A necessary evil!
Find out how the we are preparing the land for sports at Faraday Road including the weed killing process.
I'm often asked in the course of my work, what is a weed? A pertinent question. If we consider what most people refer to as weeds, we in Countryside Service will promote as wildflowers. We are for example, currently working with the local wildlife trust, BBOWT, on a Wildflower Verges Project in order to identify key wildflower locations, and to promote a more sustainable grass verge maintenance regime across the District.
So, in answer to the question then, a weed is a plant which is growing in the wrong place. It could be the most exotic cultivated plant species but if it's growing in a fine turf lawn then it's most definitely a 'weed'.
You may be asking, what has that got to do with the preparation of a football pitch at Faraday Road?
You'll recall from my previous blogs the desire for rain which is critical to keeping this Project on track. Well over the last few weeks we've had plenty, and as a consequence there's been some growth on the pitch, not just the grass we desire but also the broadleaved weeds which we don't. Formerly, when the site was an open space, cut as a meadow, we would have welcomed those 'weeds'. However, the intention has now changed and its fine grasses we want to encourage.
We have therefore been waiting until we have had a period of sustained rain and vigorous vegetation growth in order to apply a chemical herbicide. Growth is required as herbicides work by moving (translocating) through a growing plant from the leaves to the roots which then die off. I've said it before elsewhere and I will restate the point here; as a council and as officers of the Countryside Service we do not like applying herbicides, it is always a last resort. As part of pitch preparation however it is a necessary evil.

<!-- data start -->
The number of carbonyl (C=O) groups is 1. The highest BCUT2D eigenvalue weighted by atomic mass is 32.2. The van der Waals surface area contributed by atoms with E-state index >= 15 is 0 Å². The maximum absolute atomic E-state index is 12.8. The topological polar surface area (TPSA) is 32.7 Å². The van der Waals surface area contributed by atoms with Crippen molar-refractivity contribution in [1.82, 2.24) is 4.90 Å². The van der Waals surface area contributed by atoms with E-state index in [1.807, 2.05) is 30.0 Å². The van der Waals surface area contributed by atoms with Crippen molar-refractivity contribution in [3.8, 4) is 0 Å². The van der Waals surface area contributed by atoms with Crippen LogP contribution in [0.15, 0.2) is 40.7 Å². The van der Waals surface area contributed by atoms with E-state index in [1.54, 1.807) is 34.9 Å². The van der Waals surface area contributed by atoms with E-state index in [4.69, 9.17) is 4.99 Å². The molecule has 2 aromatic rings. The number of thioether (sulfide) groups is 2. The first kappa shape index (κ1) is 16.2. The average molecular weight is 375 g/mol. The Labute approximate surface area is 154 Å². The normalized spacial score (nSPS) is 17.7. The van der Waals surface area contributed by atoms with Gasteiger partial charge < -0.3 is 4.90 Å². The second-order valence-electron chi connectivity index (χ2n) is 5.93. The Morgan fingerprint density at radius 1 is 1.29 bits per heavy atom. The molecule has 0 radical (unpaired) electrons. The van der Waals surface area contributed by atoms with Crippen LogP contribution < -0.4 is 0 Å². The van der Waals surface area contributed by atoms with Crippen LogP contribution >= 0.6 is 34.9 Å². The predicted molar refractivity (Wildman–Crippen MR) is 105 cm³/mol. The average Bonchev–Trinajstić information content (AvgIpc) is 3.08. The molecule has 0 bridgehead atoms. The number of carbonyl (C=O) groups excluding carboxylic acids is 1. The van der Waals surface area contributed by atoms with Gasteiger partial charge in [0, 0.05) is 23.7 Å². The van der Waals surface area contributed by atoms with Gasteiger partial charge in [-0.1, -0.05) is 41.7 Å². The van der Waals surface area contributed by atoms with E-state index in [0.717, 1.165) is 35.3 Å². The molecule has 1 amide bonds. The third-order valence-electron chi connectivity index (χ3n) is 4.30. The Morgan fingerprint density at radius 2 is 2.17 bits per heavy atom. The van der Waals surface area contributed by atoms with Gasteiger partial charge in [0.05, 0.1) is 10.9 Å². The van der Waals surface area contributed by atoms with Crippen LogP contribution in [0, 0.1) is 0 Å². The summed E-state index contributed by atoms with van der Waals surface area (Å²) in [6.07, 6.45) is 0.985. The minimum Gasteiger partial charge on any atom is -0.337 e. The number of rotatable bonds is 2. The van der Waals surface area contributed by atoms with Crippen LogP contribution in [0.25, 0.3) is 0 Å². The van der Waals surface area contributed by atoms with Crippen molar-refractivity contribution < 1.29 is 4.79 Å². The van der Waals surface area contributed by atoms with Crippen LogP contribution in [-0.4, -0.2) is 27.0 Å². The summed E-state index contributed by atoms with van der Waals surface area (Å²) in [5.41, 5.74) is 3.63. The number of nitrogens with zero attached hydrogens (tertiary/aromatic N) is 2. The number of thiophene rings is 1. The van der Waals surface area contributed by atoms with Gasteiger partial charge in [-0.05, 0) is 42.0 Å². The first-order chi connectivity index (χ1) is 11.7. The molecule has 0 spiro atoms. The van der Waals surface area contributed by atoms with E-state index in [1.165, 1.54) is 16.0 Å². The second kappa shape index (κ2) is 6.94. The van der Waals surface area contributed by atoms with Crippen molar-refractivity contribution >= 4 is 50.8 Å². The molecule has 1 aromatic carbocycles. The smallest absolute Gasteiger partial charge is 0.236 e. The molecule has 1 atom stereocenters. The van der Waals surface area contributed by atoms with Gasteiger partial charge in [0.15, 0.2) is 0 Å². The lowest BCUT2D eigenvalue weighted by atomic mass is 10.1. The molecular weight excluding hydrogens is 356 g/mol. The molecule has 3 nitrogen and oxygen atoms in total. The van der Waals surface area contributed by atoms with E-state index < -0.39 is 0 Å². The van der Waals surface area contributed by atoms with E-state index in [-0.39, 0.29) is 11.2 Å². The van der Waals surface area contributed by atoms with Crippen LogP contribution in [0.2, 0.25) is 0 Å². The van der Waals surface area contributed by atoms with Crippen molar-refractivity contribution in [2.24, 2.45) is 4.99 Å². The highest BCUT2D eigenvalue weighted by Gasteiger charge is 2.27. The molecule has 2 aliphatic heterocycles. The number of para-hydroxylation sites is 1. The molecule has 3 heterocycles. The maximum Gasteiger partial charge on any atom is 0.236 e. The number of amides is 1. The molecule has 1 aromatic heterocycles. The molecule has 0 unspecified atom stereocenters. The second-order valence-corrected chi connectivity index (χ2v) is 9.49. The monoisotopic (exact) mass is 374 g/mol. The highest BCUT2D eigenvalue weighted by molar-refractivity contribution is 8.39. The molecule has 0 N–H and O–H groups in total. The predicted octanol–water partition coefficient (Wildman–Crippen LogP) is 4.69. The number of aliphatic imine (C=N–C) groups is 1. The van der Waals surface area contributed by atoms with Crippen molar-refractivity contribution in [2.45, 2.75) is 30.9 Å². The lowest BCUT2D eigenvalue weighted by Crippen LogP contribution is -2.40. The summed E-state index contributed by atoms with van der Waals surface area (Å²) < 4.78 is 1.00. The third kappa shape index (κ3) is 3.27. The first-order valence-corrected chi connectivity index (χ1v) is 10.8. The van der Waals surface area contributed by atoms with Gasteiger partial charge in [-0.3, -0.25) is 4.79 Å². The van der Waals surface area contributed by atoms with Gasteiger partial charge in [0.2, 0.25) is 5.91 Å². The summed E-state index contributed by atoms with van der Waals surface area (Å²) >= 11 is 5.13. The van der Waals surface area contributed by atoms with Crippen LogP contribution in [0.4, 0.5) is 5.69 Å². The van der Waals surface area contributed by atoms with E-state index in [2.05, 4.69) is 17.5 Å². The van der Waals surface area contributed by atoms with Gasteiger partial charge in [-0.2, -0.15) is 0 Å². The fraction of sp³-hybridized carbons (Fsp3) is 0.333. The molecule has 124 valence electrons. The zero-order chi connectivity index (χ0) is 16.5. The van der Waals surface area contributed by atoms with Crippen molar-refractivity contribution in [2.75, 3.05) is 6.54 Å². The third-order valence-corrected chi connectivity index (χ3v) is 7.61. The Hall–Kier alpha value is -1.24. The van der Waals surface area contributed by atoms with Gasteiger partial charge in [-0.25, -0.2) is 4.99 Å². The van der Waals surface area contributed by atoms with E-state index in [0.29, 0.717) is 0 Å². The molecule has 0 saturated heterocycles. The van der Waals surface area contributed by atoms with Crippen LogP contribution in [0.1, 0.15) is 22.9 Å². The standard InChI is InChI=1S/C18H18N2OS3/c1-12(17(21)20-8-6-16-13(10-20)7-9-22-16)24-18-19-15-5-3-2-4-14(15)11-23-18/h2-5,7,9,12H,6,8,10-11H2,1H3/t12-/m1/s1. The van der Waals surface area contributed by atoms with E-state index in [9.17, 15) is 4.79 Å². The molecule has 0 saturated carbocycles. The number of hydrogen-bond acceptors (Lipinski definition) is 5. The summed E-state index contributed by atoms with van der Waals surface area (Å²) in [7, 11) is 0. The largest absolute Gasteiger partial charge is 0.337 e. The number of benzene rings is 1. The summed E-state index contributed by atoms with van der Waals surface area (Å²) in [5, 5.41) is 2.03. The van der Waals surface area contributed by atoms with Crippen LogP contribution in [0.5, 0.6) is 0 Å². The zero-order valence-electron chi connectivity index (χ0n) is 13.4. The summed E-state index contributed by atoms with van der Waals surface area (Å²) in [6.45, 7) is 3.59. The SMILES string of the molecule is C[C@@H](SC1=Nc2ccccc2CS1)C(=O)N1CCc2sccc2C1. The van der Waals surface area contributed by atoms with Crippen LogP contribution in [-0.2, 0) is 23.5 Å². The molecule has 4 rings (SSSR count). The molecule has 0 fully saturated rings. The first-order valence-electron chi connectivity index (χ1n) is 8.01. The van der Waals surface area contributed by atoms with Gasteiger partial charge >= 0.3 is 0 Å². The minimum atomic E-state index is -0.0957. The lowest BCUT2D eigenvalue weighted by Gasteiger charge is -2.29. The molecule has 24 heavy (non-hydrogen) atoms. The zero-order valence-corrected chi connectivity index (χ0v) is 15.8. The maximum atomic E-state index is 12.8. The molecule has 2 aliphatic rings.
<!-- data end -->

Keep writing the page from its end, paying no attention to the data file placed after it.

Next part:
Of all the operations we're carrying out on this pitch, herbicide application is the one which has generated the greatest number of enquiries coming across my desk. The main concern being the proximity of the river corridor nearby, some of which is designated as a Site of Special Scientific Interest. None of us involved in this project want to over apply herbicides unnecessarily and we avoid this by a number of means. Please check out our latest video blog for more detail.
Firstly, we're using a chemical which requires only a very low dose rate that means that only a small amount of the active chemical, highly diluted, is required to be effective. Secondly, the means of application is such that the spray is contained in a very narrow target area. The presence of brushes and a hood over the spray boom significantly limit the opportunity for drift. The brushes have an additional function and that is to make sure the chemical is applied evenly. Finally the application area is marked with a visible inert foam so that the operator doesn't apply the chemical to the same area twice.
Note that the chemical used is specific to broadleaved weeds, we're not killing off the grass too, that of course would be counter productive
Trained professionals were on site last Friday to carry out the spraying operation. It took less than an hour. We now must leave the grass to grow before we lightly cut the pitch again in a week or so. We cannot use these cuttings as compost so they will be left on the pitch, whereas previously you may recall, we have been composting these at a nearby depot.
The next operation, again weather dependent, and dry weather would be ideal, is to scarify and dispose of all the dead material. After this is complete, we will be in a better position to assess the extent of the next phase of preparation, that is top dressing and over seeding. The timing of this is uncertain but we will keep everyone posted on this in due course. We are behind schedule by a few weeks due to the very dry hot weather, however we do need to work with the elements rather than force our will on nature.
So what about the wildflowers we've lost? Well, we're going to look at opportunities to promote wildflowers in the grass sward adjacent to the Faraday Road Pitch as mitigation. There's definitely an opportunity to change our open space grass regime to achieve this.
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